3. Unfortunately it seems that the API will grow again and the partioning will not be included.
  4. That's something that i'm also missing. They put a lot of new API 'parts' in there but i'm sometimes questioning why they add it to the base of Java and not as some sort of module.
  5. Unfortunately it seems that the API will grow again and the partioning will not be included.
    An honest question - what problem would partitioning of the JRE solve? The Java 6 beta JRE is 15MB for Windows. That is no more than a few minutes download on my broadband connection. Look at the alternatives - JRE split into a series of modules, any of which may have to be download by an end user separately from the JRE core in order to run a specific Java application. The modules may have mutual dependencies and version control will be important. What matters is not size of API, but convenience of distributing or downloading and installing the JRE. At 15MB, I really don't think this is a problem, especially considering the alternative.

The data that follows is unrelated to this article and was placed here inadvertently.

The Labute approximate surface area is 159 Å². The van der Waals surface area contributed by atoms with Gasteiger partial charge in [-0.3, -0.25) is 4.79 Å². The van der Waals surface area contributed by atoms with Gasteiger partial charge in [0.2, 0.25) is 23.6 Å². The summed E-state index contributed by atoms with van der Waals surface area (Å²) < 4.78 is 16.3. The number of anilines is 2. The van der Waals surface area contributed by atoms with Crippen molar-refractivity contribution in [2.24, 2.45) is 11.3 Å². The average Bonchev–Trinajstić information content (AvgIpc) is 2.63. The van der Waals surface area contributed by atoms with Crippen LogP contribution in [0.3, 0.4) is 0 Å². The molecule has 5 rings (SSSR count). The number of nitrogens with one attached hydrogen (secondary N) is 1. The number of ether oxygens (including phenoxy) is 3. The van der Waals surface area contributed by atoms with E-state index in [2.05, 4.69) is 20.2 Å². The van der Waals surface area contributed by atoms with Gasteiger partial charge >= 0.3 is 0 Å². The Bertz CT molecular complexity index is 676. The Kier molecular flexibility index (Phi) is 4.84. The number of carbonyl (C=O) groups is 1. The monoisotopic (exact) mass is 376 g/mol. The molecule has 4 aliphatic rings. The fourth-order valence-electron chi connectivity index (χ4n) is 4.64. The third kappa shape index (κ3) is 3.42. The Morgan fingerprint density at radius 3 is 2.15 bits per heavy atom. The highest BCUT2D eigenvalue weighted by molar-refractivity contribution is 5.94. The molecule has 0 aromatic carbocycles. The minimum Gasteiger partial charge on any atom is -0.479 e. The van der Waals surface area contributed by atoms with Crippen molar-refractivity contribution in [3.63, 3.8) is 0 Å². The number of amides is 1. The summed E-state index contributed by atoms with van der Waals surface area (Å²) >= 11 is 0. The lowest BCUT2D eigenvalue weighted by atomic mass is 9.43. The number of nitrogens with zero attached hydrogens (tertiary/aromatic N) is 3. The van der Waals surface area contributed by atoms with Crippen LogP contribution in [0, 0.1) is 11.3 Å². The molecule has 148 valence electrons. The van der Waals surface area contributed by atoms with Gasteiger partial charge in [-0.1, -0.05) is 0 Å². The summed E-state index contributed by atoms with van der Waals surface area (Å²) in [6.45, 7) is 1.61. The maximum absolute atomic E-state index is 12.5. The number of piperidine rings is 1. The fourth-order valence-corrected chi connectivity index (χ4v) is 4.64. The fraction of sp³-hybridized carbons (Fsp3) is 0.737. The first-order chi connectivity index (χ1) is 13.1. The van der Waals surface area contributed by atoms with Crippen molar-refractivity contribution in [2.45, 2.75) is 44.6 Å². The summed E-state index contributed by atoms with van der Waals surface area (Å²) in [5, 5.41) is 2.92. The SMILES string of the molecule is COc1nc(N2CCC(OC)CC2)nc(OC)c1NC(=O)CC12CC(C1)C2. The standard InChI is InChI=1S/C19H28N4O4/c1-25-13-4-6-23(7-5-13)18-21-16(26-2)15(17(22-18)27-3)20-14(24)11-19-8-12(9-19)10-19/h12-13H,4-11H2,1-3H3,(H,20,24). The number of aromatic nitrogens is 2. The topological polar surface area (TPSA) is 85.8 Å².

6. An honest question - what problem would partitioning of the JRE solve?
    Well there are some things that should never be part of the JSDK ... Derby for example, but in general I agree that modularity isnt *currently* an issue. Splitting the libraries from the JVM would be worthwhile. Also having real deprecation of outdated or just plain badly implemented methods/classes. The current luddite "we'll mark that as deprecated even though we havent got the guts to remove it" attitude is a joke. Having the courage to even remove things deprecated in JDK 1.3 or earlier (which will soon be no longer supported anyway) has to be the first step.